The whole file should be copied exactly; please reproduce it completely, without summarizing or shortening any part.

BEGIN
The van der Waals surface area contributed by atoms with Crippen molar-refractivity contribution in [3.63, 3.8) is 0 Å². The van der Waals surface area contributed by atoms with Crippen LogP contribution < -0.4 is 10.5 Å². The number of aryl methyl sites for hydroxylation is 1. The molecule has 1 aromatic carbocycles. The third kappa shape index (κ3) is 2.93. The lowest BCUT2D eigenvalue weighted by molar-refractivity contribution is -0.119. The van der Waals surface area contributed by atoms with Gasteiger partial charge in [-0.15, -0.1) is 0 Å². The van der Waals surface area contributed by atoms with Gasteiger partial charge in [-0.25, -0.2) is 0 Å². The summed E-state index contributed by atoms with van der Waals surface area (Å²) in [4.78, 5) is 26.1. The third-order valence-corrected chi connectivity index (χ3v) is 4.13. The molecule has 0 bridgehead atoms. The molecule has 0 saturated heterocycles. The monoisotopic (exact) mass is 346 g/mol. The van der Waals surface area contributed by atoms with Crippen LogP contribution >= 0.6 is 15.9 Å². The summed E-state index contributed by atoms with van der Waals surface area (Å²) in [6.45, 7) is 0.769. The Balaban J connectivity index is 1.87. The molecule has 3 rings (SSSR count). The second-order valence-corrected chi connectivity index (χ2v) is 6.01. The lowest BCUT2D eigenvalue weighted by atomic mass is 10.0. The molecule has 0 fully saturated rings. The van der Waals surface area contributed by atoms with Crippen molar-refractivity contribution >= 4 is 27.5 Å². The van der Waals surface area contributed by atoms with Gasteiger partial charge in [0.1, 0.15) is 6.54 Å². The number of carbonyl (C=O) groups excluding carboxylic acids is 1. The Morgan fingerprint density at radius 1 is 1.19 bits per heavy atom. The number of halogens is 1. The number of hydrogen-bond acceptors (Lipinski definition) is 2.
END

The van der Waals surface area contributed by atoms with Crippen molar-refractivity contribution in [3.63, 3.8) is 0 Å². The van der Waals surface area contributed by atoms with Crippen LogP contribution < -0.4 is 10.5 Å². The number of aryl methyl sites for hydroxylation is 1. The molecule has 1 aromatic carbocycles. The third kappa shape index (κ3) is 2.93. The lowest BCUT2D eigenvalue weighted by molar-refractivity contribution is -0.119. The van der Waals surface area contributed by atoms with Gasteiger partial charge in [-0.15, -0.1) is 0 Å². The van der Waals surface area contributed by atoms with Gasteiger partial charge in [-0.25, -0.2) is 0 Å². The summed E-state index contributed by atoms with van der Waals surface area (Å²) in [4.78, 5) is 26.1. The third-order valence-corrected chi connectivity index (χ3v) is 4.13. The molecule has 0 bridgehead atoms. The molecule has 0 saturated heterocycles. The monoisotopic (exact) mass is 346 g/mol. The van der Waals surface area contributed by atoms with Crippen LogP contribution >= 0.6 is 15.9 Å². The summed E-state index contributed by atoms with van der Waals surface area (Å²) in [6.45, 7) is 0.769. The Balaban J connectivity index is 1.87. The molecule has 3 rings (SSSR count). The second-order valence-corrected chi connectivity index (χ2v) is 6.01. The lowest BCUT2D eigenvalue weighted by atomic mass is 10.0. The molecule has 0 fully saturated rings. The van der Waals surface area contributed by atoms with Crippen molar-refractivity contribution >= 4 is 27.5 Å². The van der Waals surface area contributed by atoms with Gasteiger partial charge in [0.1, 0.15) is 6.54 Å². The number of carbonyl (C=O) groups excluding carboxylic acids is 1. The Morgan fingerprint density at radius 1 is 1.19 bits per heavy atom. The number of halogens is 1. The number of hydrogen-bond acceptors (Lipinski definition) is 2.